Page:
Release Date: Aug 13, 2013
Record label: Frenchkiss Records
Genre(s): Pop/Rock, Alternative/Indie Rock, Alternative Pop/Rock
Bloc Party has always seemed to take a liking to short releases. The Nextwave Sessions marks the sixth EP in the group’s discography, and they’ve never released an album containing more than 13 tracks. The succinct releases cut down on the filler and fixate the attention to the records that matter. The Nextwave Sessions presents five new Bloc Party tracks that the band wanted you to hear.
Bloc Party aren’t very good at dealing with pressure. When the London band are up against it, they do silly things like follow up their seminal debut album, 2005’s ‘Silent Alarm’, with an anxious-sounding record like 2007’s ‘A Weekend In The City; or tell NME their bandmates are recording without them and then attempt to deny the entire conversation, as frontman Kele Okereke did in 2011. But when Bloc Party are relaxed (well, as relaxed as the notoriously po-faced quartet ever really get), they make records like last year’s visceral and forward-looking ‘Four’, which was written after a lengthy, friendship-restoring hiatus.
If the title of The Nextwave Sessions isn’t doing a whole lot for you, that’s completely understandable. It’s the kind of literal, placeholder name usually stamped upon a stopgap release, “fans only, move along.” But let’s get a little Dan Brown with this and crack the code: Sessions. Wave. Next.
From the promising energy of Silent Alarm to the sputtering anxiety of last year's Four, Bloc Party has repeatedly refused to settle for repetition despite steady commercial success, consistently tweaking their aesthetic while flirting with increasingly complex lyrics, much of them rooted in issues of race and sexuality. Yet as admirable as these attempts have been, and as nice as it would be for the band to finally find solid footing, they've never been able to fully blend their incipient curiosity for new sounds with their primary goal of crafting catchy pop-rock. This trend is continued on The Nextwave Sessions, a scattershot EP showcasing five different facets of the band's sound, none of which feel especially solid or exciting.
"Just make it count". So goes the war cry that envelops ‘Ratchet’, one of Bloc Party’s more out there and thus polarising pop assaults. They’ve flirted with declaring war before, of course, only ‘Ratchet’ is a great deal more sarcastic and self-centred than the manic ‘Ares’. It’s stranger, too; a quite unwieldy number that finds Kele Okereke at full volume, gleefully spouting off colloquial lines against a potentially headache-inducing riff, the overall effect falling somewhere between innovative and ugly.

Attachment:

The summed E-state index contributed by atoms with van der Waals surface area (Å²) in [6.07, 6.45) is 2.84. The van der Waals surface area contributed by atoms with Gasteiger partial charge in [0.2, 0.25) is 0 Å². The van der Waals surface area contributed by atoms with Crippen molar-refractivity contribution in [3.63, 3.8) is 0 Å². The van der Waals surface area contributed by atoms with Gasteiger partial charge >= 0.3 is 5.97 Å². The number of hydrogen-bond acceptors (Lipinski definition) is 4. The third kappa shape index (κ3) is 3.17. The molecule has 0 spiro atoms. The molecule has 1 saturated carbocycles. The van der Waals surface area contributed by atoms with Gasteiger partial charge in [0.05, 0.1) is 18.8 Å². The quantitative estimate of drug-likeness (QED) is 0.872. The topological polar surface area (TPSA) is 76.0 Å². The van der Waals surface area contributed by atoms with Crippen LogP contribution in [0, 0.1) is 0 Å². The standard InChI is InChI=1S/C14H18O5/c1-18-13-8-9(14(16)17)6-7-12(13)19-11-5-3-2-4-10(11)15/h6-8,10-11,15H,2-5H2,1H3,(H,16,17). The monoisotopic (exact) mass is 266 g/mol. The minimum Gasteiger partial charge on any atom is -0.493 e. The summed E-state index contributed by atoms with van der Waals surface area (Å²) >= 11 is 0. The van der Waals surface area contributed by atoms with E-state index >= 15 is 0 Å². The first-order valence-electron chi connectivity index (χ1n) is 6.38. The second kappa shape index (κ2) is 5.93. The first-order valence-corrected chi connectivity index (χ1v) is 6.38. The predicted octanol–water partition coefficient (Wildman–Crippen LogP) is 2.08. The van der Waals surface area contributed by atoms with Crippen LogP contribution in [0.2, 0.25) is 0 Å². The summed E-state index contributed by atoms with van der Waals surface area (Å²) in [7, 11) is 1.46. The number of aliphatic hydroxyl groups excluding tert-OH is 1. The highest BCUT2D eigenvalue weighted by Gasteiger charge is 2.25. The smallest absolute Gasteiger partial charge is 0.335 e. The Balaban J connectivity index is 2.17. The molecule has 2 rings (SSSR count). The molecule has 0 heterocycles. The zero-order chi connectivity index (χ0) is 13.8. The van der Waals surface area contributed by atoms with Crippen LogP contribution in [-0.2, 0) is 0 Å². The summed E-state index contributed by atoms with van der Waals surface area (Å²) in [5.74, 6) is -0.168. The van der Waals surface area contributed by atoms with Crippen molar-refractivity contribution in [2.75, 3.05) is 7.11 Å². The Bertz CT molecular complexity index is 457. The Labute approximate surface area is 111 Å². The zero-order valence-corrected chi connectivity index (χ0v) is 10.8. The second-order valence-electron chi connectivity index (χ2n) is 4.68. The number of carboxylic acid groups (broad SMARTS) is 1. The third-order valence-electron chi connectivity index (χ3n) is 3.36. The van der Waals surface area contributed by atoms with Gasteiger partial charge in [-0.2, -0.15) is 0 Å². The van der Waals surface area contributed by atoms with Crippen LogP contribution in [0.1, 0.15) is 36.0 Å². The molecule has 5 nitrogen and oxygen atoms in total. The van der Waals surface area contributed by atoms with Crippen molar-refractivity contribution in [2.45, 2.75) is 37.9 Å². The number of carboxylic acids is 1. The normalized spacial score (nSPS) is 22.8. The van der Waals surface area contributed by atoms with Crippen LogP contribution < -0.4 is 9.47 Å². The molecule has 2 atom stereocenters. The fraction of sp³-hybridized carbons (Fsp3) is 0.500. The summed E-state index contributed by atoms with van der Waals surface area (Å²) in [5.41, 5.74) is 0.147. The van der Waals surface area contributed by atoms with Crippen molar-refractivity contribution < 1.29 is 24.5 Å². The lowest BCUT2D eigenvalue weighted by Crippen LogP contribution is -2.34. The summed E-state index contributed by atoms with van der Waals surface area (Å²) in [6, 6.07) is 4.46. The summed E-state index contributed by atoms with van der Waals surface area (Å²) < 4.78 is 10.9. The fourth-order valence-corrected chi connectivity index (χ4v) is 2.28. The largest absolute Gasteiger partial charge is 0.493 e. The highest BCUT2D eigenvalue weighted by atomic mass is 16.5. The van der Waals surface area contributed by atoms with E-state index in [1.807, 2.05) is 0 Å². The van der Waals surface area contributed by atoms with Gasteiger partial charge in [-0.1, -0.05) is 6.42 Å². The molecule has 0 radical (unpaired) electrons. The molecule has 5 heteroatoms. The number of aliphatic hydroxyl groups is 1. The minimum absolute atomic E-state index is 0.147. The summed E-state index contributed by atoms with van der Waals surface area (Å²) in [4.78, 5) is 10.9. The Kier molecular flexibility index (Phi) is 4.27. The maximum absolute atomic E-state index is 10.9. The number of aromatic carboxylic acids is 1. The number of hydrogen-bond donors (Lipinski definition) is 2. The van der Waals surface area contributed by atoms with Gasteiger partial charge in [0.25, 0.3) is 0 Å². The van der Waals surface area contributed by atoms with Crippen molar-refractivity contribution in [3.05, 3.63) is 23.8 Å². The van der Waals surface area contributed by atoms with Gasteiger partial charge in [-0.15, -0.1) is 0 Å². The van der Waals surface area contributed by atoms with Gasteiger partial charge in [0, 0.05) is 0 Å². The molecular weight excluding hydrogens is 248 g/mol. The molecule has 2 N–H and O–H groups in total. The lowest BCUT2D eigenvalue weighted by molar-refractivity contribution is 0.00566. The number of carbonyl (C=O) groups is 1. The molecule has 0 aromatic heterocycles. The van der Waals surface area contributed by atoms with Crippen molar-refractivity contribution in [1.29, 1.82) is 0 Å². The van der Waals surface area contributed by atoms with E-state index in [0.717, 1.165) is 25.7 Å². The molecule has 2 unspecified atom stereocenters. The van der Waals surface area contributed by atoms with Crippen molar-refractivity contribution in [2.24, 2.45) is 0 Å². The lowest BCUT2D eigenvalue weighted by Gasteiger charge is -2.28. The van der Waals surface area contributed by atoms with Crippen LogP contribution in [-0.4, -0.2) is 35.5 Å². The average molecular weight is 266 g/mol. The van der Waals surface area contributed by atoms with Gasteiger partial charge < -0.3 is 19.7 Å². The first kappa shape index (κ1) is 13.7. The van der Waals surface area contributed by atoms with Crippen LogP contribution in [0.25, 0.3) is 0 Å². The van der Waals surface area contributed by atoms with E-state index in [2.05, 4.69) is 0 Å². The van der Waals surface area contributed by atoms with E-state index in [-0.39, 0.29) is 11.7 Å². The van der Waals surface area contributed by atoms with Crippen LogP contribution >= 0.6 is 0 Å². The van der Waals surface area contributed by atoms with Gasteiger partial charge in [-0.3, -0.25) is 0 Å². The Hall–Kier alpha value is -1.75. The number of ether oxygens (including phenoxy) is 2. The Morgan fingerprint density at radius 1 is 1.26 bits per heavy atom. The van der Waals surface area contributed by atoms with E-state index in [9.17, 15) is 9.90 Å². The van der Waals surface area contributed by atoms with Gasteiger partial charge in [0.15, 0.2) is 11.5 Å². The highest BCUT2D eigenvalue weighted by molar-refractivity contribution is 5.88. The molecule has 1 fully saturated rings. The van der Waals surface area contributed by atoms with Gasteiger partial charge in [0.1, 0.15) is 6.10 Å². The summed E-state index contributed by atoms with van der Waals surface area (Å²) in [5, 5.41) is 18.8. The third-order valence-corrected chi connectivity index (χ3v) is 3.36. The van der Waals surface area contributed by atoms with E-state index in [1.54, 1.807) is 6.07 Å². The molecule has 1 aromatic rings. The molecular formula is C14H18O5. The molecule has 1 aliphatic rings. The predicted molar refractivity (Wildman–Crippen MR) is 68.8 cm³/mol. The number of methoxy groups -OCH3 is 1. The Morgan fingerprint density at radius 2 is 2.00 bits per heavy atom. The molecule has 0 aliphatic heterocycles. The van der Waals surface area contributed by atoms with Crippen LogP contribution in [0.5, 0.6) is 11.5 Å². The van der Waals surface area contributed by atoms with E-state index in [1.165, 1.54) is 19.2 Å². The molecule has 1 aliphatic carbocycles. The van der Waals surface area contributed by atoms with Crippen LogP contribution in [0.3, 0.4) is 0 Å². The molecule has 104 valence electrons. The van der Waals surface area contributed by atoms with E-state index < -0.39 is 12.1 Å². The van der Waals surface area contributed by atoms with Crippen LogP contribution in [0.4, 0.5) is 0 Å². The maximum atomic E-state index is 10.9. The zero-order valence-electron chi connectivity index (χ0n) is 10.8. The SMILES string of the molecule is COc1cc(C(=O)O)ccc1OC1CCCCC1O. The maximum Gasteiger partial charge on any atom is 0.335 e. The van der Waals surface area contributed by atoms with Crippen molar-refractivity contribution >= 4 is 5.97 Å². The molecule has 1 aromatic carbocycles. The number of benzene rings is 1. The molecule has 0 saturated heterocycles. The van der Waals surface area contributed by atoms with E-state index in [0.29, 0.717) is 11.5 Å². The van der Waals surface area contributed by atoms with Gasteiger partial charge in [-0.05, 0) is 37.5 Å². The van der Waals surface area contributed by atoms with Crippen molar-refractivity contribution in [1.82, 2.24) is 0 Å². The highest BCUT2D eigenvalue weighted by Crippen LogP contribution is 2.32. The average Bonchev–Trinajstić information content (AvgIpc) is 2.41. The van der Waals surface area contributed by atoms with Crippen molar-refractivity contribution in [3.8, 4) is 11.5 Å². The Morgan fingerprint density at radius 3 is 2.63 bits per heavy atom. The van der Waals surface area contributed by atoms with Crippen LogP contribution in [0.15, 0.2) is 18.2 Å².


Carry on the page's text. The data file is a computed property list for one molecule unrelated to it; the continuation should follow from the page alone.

There has always been a duality to Bloc Party, one that fans, critics, and — most notably and unfairly — the band itself have forced to divide their music. One side has been the polyrhythmic, Wire-y post-punk romanticism, where right angle guitars and black blasts of rumbling bass drive the band’s occasionally awkward social indictments and social situations. The other side was some countryside intersection of U2, Coldplay, early ’00s emo, and Modst Mouse’s “Trailer Trash”.
Given their relatively unhurried attitude of late, The Nextwave Sessions EP comes relatively hot on the heels of Bloc Party’s recent comeback album Four, despite featuring tracks that have been a regular fixture of the band’s live sets for the past few months. As the four piece confirm they’ll be parting ways in the autumn on another indefinite hiatus, speculation abounds as to whether this will be their final release, or just their final release for a while. Regardless, The Nextwave Sessions EP explores further some of the sounds touched on on Four, and marks another step in the band’s continuing journey from four-piece guitar band to a fully fledged electronic rock outfit.
Bloc Party have announced they will be taking a hiatus of the somewhat indefinite variety at the end of their touring obligations this summer, but before they go their separate ways, they’re gracing us with five new songs. The Nextwave Sessions lacks the pure aggression of Four’s best moments, but that’s not a slight; this release just showcases yet another side of the U.K.’s most interesting post-punk band. “Ratchet” is a guaranteed dancefloor banger with an elastic guitar riff and paper-thin snare drum hits, a more organic version of anything on Intimacy.
opinion byBENJI TAYLOR “Unpigeonholeable”. It was a word used frequently – often by the band members themselves – to describe Bloc Party and their sound, back in 2005, when their star had begun its ascendancy. To some extent it was true: their debut Silent Alarm was a stunning mash-up of indie-rock and art-punk that fizzled with intelligence, striking just the right mix of post-punk seriousness and enticing melodic hooks.